Although physical activity is one of the basic human functions, contrary to this, sedentary behaviour is increasing worldwide [12,13,14]. Physical activity is considered as one of the most important factors positively influencing both physical and mental health, preventing cardiovascular diseases through strengthening haemodynamic, neuroendocrine, inflammatory and haemostatic responses to mental stressors [15]. Physical activity lowers the risk of diabetes, breast and colon cancer, depression [12], eliminating between 6 % and 10 % of the major non-communicable diseases (NCDs) [16]. Lack of physical activity has a major health impact and leads to falls, overweight, obesity and has negative effect on the quality of life. A global study carried out from 2001 to 2016 representing 96 % of the global population showed that more than a quarter of all adults were not getting enough physical activity [12]. A survey carried out in the 28 European Union Member States in 2017 showed that nearly half (46%) of Europeans never exercise or play sports and this proportion has been increasing gradually in recent years [17].
The World Health Organization’s [18] recommendations on physical activity for adults (≥18 years) is 150 min of moderate-intense activity (or equivalent) per week, performed in multiple domains: work, travel (walking and cycling) and recreation (including sports). WHO has set a goal to reduce physical inactivity 10% by 2025 and 15% by 2030.
The type of work environment and methods, profession and its main functions play an important role in everyday life. Physically active jobs are significantly different from sedentary types of jobs, especially as far as hourly steps and the heart rate are concerned [19]. Men with high occupational physical activity and low leisure time physical activity have an increased risk of cardiovascular disease and all-cause mortality [20]. Those employees who often lift, carry heavy loads and work with hands above the shoulder are observed to have increased systolic BP at work, at home and during sleep [21]. High level of moderate to vigorous leisure time physical activity significantly lowers BP during daytime at work and at home [21].
Regarding gender, men working full-time and even sedentary jobs are more active than healthy non-workers. On the contrary, women with full-time sedentary jobs spend more time sedentary and have a less intensive activity than healthy non-workers [22].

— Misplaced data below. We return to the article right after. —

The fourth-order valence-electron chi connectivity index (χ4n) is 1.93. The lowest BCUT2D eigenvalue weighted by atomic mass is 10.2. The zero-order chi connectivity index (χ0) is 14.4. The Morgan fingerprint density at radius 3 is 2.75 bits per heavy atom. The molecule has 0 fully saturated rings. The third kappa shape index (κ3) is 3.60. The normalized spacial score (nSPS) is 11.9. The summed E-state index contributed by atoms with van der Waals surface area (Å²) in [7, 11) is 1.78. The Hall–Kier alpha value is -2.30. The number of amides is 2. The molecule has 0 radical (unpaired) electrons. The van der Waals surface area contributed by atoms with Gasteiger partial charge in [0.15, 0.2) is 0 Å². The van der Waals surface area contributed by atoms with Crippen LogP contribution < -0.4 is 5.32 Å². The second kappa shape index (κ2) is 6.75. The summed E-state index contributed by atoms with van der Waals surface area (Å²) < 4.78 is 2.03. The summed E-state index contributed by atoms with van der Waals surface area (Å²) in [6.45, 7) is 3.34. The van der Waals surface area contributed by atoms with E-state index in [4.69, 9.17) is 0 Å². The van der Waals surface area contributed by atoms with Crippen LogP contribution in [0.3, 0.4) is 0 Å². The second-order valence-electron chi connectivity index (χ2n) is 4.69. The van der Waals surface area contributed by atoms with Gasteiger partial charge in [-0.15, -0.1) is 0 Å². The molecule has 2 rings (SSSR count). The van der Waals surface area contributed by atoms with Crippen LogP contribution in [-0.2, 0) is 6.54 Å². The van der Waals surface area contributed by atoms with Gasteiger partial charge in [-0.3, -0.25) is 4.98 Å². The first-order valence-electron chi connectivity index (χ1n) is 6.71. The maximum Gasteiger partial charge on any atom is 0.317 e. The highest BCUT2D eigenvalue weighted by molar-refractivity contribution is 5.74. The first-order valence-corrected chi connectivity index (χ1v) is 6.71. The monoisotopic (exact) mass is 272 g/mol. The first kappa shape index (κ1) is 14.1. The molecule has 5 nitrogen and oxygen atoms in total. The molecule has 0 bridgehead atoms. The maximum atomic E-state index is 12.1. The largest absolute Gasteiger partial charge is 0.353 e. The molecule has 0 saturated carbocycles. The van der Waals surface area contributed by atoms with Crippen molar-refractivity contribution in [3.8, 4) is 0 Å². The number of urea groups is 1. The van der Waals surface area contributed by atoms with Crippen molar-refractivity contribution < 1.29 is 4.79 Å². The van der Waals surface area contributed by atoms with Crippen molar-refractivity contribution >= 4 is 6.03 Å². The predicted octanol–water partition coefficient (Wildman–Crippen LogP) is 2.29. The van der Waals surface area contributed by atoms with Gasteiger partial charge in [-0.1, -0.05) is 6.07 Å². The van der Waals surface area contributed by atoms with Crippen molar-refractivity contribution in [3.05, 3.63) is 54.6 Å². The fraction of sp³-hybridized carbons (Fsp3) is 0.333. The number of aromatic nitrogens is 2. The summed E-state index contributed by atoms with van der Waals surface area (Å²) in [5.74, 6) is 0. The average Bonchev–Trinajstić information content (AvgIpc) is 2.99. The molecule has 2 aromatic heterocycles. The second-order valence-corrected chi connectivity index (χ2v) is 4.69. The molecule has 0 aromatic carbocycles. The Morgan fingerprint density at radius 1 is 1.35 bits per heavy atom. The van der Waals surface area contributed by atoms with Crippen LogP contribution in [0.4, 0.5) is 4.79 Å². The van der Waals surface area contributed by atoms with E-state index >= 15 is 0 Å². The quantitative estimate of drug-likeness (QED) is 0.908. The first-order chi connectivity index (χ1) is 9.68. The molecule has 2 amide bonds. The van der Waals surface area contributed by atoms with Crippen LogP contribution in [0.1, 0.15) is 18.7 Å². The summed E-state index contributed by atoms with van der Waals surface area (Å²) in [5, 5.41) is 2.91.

Sedentary behaviour is described as energy expenditure at 1.0–1.5 metabolic equivalent units (METs) [23,24]. The common examples of sedentary behaviour are TV watching, computer or other screen-based use and/or viewing and desk-based work. Sitting dominates in all of these activities, so it can be referred to as ‘sitting time’ [23].
Due to the growing use of technologies, sedentary lifestyle is taking one of the biggest parts of workers’ day. It was estimated that young adults could spend up to 9.2 h/day sedentary [14,25].
Daily occupation-related energy expenditure has decreased by more than 100 calories over the last 50 years and this accounts for a significant increase in average body weight for both women and men. Five decades ago, almost half of the jobs required at least moderate intensity physical activity; nowadays it is less than 20% [13].
Physical inactivity is one of the obstacles that workers have to face when trying to adopt healthy lifestyles in their work areas. It is considered as important as poor diet, smoking, illnesses and lack of knowledge [26] because physically inactive employees are 15% more expensive in comparison with physically active employees as far as increased medical costs are concerned [11].
Managers, other white-collar workers and students are more likely to spend more than 8 h per day sitting down, but these occupational groups usually perform more light activities in comparison with blue-collar workers, who participate more in moderate and high intensity activities and also accumulate lower levels of occupational sedentary time [27,28]. Workers with desk jobs (professionals, managers and administrative workers) that have the greatest number of hours spent sitting at work, are found to have the lowest number of steps on weekdays. Workers who spend the lowest number of hours sitting at work (technicians and blue-collar workers), record the highest number of weekday steps. A review study by Smith et al. [28] identified that being in full-time employment and being an older age were positively associated with occupational sedentary behaviour, meanwhile having a blue-collar occupation and smoking were negatively associated with sedentary behaviour. There is also evidence to suggest that non-occupational sitting time and screen time (TV viewing, computer use) may be adversely associated with mental well-being in employed adults [29]. Findings from this study indicated potential moderating effect of gender on associations between sedentary behaviour and mental well-being.